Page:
The island is also known as sacred Hawaiian island. Kahoolawe Island has historical importance because this island is used by United States army forces during World War 2. 1990 the US Navy abundant the island and stop the live bombing testing. Today Kahoolawe can be used only for native Hawaiian cultural, spiritual, and subsistence purposes. Kahoolawe has no permanent resident as per the bureau of census.
Kahoolawe Island is a silent volcano and the last volcano activity occur around a million year ago. In 1993, the Hawaiian State Legislature established the Kahoolawe Island Reserve, consisting of "the entire island and its surrounding ocean waters in a two mile (three km) radius from the shore". By state law, Kahoolawe and its waters can be used only for Native Hawaiian cultural, spiritual, and subsistence purposes; fishing; environmental restoration; historic preservation; and education. All commercial uses are prohibited.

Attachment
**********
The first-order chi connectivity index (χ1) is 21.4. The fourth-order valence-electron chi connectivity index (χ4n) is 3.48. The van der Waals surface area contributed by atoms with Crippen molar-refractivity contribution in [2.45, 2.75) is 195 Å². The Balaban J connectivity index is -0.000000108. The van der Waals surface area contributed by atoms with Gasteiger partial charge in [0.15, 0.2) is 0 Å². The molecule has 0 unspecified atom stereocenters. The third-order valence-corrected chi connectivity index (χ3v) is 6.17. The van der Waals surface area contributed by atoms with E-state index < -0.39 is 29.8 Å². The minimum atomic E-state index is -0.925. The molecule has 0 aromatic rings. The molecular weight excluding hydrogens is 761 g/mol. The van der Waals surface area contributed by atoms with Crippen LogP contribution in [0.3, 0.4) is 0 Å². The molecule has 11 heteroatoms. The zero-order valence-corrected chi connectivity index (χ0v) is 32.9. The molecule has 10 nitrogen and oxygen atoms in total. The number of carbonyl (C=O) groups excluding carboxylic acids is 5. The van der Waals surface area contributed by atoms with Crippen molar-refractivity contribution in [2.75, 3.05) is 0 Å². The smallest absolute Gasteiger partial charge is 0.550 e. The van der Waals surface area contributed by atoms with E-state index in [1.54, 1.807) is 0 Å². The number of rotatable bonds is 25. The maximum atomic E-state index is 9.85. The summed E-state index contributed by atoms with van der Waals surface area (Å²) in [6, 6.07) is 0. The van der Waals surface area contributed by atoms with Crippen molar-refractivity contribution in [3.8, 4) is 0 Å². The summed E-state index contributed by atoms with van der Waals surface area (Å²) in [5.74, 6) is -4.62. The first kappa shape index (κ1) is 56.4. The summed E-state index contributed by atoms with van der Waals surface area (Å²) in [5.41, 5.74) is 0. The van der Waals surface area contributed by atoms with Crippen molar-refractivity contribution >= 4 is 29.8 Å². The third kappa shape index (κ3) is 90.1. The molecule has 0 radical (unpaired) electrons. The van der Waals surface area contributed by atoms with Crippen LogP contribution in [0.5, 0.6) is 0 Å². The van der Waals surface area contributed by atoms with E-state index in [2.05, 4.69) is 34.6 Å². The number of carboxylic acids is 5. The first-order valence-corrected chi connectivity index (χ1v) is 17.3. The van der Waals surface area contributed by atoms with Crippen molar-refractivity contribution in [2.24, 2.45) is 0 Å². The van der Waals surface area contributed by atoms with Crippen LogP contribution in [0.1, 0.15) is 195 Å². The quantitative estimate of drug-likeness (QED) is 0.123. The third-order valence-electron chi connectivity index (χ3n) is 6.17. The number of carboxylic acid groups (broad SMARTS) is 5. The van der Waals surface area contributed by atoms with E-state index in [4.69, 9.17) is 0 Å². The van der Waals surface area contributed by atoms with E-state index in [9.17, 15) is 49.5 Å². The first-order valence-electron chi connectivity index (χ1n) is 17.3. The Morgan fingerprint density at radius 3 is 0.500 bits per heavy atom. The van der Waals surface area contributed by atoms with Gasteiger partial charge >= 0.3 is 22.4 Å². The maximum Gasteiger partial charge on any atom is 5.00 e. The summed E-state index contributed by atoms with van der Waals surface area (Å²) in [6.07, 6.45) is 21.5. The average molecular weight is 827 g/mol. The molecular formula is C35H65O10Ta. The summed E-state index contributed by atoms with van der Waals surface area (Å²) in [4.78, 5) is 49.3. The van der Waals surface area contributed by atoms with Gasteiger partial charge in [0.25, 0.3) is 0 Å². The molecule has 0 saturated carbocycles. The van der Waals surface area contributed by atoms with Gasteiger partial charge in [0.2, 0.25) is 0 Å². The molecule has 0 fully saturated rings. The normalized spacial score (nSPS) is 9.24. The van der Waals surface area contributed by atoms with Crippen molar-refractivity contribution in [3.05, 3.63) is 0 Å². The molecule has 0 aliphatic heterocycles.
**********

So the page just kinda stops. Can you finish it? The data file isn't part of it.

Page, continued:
Aside from the petroglyphs and archeological sites that managed to survive the bombing, the island offers a way of life that’s rooted in natural surroundings. Here on the shores of this “empty” island, the stars at night shine a little bit brighter and the waves lap a little bit louder, and an entire culture is filled with hope for what the island’s future might hold.
Photos of Kahoolawe Island: